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More Snow Likely!

26 February 2018   Dr. Curtis James

Don’t put away your snow gear yet!

Forecast Discussion:

Don’t let the sunny skies today fool you! Another cold low pressure system is rapidly developing along the California Coast, with a cold front forming around the surface low. The storm system is anticipated to move across central Arizona tomorrow afternoon – Wednesday morning, with Prescott positioned just to the north of the upper-level low (which is good positioning for snow accumulation). The cold front will move through Arizona on late Tuesday afternoon or evening. Expect mostly cloudy, breezy/very breezy conditions tomorrow, turning colder. There will be a chance of rain or snow showers during the afternoon hours on Tuesday, with possibly some snow accumulation. The snow accumulation will likely be wet/slushy snow as the temperatures will be above freezing in the afternoon hours. The best snow accumulation, will be during the late afternoon and evening hours on Tuesday, as temperatures will drop below freezing. Roads could become slick with packed snow or ice on Tuesday night to Wednesday morning. Snow accumulations will likely be about 2” on the north side of town (including the airport), with higher amounts possible in the higher elevations around town and to the lee of the mountains on the south and west side of Prescott. Up to 6” is possible above 6,000’.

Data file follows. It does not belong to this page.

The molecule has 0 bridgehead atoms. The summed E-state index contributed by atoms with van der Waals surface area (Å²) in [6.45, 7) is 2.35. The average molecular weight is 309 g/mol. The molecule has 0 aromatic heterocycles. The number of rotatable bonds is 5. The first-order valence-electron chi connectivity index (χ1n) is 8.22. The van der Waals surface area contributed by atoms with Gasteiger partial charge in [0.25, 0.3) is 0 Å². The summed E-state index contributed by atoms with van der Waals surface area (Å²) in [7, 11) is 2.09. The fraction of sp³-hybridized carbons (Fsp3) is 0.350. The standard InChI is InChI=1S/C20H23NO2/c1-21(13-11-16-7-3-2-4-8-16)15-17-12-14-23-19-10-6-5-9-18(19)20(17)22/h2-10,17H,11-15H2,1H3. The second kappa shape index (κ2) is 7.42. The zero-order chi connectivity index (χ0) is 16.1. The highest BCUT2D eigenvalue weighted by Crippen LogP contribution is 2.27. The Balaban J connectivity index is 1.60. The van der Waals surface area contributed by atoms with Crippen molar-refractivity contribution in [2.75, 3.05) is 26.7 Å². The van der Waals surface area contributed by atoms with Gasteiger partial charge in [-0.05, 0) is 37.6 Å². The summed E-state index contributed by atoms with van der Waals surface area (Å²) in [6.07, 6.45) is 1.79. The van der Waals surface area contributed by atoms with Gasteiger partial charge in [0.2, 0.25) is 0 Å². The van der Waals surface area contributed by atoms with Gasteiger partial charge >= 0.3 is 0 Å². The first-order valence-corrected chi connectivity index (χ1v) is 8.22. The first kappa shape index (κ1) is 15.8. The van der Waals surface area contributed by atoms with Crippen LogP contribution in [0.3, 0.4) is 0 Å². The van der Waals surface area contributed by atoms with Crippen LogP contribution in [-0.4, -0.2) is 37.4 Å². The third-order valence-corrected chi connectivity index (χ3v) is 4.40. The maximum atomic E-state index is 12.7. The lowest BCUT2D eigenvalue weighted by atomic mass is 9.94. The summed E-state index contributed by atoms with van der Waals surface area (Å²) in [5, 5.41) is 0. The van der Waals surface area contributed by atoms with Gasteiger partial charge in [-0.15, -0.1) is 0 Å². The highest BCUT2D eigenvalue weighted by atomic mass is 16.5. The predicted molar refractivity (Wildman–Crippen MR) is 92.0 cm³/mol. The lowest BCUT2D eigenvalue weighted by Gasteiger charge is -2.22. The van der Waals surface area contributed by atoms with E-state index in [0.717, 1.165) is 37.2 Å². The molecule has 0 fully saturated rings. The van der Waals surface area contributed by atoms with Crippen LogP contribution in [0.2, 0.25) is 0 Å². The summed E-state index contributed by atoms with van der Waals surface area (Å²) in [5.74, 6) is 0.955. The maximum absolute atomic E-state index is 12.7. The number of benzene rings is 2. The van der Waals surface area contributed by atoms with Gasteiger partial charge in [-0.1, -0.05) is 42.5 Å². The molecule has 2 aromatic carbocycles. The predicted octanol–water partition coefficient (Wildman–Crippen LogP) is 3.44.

Snow showers will taper off quickly on Wednesday morning. No more precipitation is expected the rest of the week, although another storm system moving through the Great Basin late in the week is expected to produce partly cloudy and windy conditions (especially Friday). Otherwise, expect a gradual warming trend Thursday through the coming weekend.

C. James

Met Mail is an unofficial weather discussion and forecast transmitted once or twice a week via e-mail by the Embry-Riddle Department of Meteorology ( Embry-Riddle offers an undergraduate bachelor-of-science degree program in Applied Meteorology. Please spread the word to all potential qualified candidates!

Further Information:

ERAU Applied Meteorology degree program

Official National Weather Service forecast

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